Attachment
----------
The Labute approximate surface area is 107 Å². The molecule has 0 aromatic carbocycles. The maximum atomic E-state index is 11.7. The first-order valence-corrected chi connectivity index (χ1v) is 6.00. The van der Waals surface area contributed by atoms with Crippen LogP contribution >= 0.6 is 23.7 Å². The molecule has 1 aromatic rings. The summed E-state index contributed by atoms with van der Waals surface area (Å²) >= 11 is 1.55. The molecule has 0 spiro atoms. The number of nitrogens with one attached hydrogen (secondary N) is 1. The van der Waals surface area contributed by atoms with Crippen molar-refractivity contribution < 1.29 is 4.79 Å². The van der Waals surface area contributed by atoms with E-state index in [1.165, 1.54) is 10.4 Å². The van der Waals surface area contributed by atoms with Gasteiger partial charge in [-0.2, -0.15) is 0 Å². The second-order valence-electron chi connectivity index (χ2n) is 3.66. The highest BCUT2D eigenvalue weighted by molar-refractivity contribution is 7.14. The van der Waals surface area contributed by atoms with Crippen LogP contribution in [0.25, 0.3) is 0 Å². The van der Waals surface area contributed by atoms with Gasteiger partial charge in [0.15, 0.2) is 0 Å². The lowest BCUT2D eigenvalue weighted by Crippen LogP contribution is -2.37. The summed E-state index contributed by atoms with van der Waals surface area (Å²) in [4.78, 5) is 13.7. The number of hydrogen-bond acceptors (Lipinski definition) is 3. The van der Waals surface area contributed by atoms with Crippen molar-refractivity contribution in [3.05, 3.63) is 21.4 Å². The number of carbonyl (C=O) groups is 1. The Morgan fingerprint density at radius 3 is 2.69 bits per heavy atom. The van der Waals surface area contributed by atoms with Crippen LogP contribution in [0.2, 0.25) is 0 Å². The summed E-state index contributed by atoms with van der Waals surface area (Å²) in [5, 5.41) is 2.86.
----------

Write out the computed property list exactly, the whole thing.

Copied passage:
The Labute approximate surface area is 107 Å². The molecule has 0 aromatic carbocycles. The maximum atomic E-state index is 11.7. The first-order valence-corrected chi connectivity index (χ1v) is 6.00. The van der Waals surface area contributed by atoms with Crippen LogP contribution >= 0.6 is 23.7 Å². The molecule has 1 aromatic rings. The summed E-state index contributed by atoms with van der Waals surface area (Å²) >= 11 is 1.55. The molecule has 0 spiro atoms. The number of nitrogens with one attached hydrogen (secondary N) is 1. The van der Waals surface area contributed by atoms with Crippen molar-refractivity contribution < 1.29 is 4.79 Å². The van der Waals surface area contributed by atoms with E-state index in [1.165, 1.54) is 10.4 Å². The van der Waals surface area contributed by atoms with Gasteiger partial charge in [-0.2, -0.15) is 0 Å². The second-order valence-electron chi connectivity index (χ2n) is 3.66. The highest BCUT2D eigenvalue weighted by molar-refractivity contribution is 7.14. The van der Waals surface area contributed by atoms with Crippen LogP contribution in [0.25, 0.3) is 0 Å². The van der Waals surface area contributed by atoms with Gasteiger partial charge in [0.15, 0.2) is 0 Å². The lowest BCUT2D eigenvalue weighted by Crippen LogP contribution is -2.37. The summed E-state index contributed by atoms with van der Waals surface area (Å²) in [4.78, 5) is 13.7. The number of hydrogen-bond acceptors (Lipinski definition) is 3. The van der Waals surface area contributed by atoms with Crippen molar-refractivity contribution in [3.05, 3.63) is 21.4 Å². The number of carbonyl (C=O) groups is 1. The Morgan fingerprint density at radius 3 is 2.69 bits per heavy atom. The van der Waals surface area contributed by atoms with Crippen LogP contribution in [0.2, 0.25) is 0 Å². The summed E-state index contributed by atoms with van der Waals surface area (Å²) in [5, 5.41) is 2.86.